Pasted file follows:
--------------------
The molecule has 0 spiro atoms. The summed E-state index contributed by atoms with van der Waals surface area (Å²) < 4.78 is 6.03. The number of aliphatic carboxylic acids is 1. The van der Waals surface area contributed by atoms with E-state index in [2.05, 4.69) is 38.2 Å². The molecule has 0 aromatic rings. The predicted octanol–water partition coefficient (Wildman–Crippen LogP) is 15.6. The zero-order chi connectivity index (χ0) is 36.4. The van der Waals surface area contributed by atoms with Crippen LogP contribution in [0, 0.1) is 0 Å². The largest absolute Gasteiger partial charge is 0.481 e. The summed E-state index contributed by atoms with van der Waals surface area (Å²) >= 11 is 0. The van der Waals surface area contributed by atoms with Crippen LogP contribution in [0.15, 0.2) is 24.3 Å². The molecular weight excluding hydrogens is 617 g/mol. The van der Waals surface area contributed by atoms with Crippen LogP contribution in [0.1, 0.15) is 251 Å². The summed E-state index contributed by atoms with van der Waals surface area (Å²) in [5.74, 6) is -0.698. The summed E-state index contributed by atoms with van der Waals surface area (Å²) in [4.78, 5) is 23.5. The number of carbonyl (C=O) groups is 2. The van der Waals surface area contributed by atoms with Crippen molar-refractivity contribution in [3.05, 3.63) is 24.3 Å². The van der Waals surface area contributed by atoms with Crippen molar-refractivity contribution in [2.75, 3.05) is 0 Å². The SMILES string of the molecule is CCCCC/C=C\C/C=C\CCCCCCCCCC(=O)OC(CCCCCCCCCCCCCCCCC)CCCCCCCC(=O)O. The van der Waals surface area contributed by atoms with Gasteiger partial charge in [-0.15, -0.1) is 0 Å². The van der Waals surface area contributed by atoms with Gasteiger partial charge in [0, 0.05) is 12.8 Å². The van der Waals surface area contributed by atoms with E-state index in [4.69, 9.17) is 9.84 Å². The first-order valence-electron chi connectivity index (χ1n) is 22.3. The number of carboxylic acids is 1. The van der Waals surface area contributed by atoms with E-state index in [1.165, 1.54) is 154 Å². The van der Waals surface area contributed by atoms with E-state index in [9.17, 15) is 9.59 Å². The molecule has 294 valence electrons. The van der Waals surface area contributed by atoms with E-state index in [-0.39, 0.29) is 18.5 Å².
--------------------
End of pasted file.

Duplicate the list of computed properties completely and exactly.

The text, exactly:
The molecule has 0 spiro atoms. The summed E-state index contributed by atoms with van der Waals surface area (Å²) < 4.78 is 6.03. The number of aliphatic carboxylic acids is 1. The van der Waals surface area contributed by atoms with E-state index in [2.05, 4.69) is 38.2 Å². The molecule has 0 aromatic rings. The predicted octanol–water partition coefficient (Wildman–Crippen LogP) is 15.6. The zero-order chi connectivity index (χ0) is 36.4. The van der Waals surface area contributed by atoms with Crippen LogP contribution in [0, 0.1) is 0 Å². The largest absolute Gasteiger partial charge is 0.481 e. The summed E-state index contributed by atoms with van der Waals surface area (Å²) >= 11 is 0. The van der Waals surface area contributed by atoms with Crippen LogP contribution in [0.15, 0.2) is 24.3 Å². The molecular weight excluding hydrogens is 617 g/mol. The van der Waals surface area contributed by atoms with Crippen LogP contribution in [0.1, 0.15) is 251 Å². The summed E-state index contributed by atoms with van der Waals surface area (Å²) in [5.74, 6) is -0.698. The summed E-state index contributed by atoms with van der Waals surface area (Å²) in [4.78, 5) is 23.5. The number of carbonyl (C=O) groups is 2. The van der Waals surface area contributed by atoms with Crippen molar-refractivity contribution in [3.05, 3.63) is 24.3 Å². The van der Waals surface area contributed by atoms with Crippen molar-refractivity contribution in [2.75, 3.05) is 0 Å². The SMILES string of the molecule is CCCCC/C=C\C/C=C\CCCCCCCCCC(=O)OC(CCCCCCCCCCCCCCCCC)CCCCCCCC(=O)O. The van der Waals surface area contributed by atoms with Gasteiger partial charge in [-0.15, -0.1) is 0 Å². The van der Waals surface area contributed by atoms with Gasteiger partial charge in [0, 0.05) is 12.8 Å². The van der Waals surface area contributed by atoms with E-state index in [4.69, 9.17) is 9.84 Å². The first-order valence-electron chi connectivity index (χ1n) is 22.3. The number of carboxylic acids is 1. The van der Waals surface area contributed by atoms with E-state index in [1.165, 1.54) is 154 Å². The van der Waals surface area contributed by atoms with E-state index in [9.17, 15) is 9.59 Å². The molecule has 294 valence electrons. The van der Waals surface area contributed by atoms with E-state index in [-0.39, 0.29) is 18.5 Å².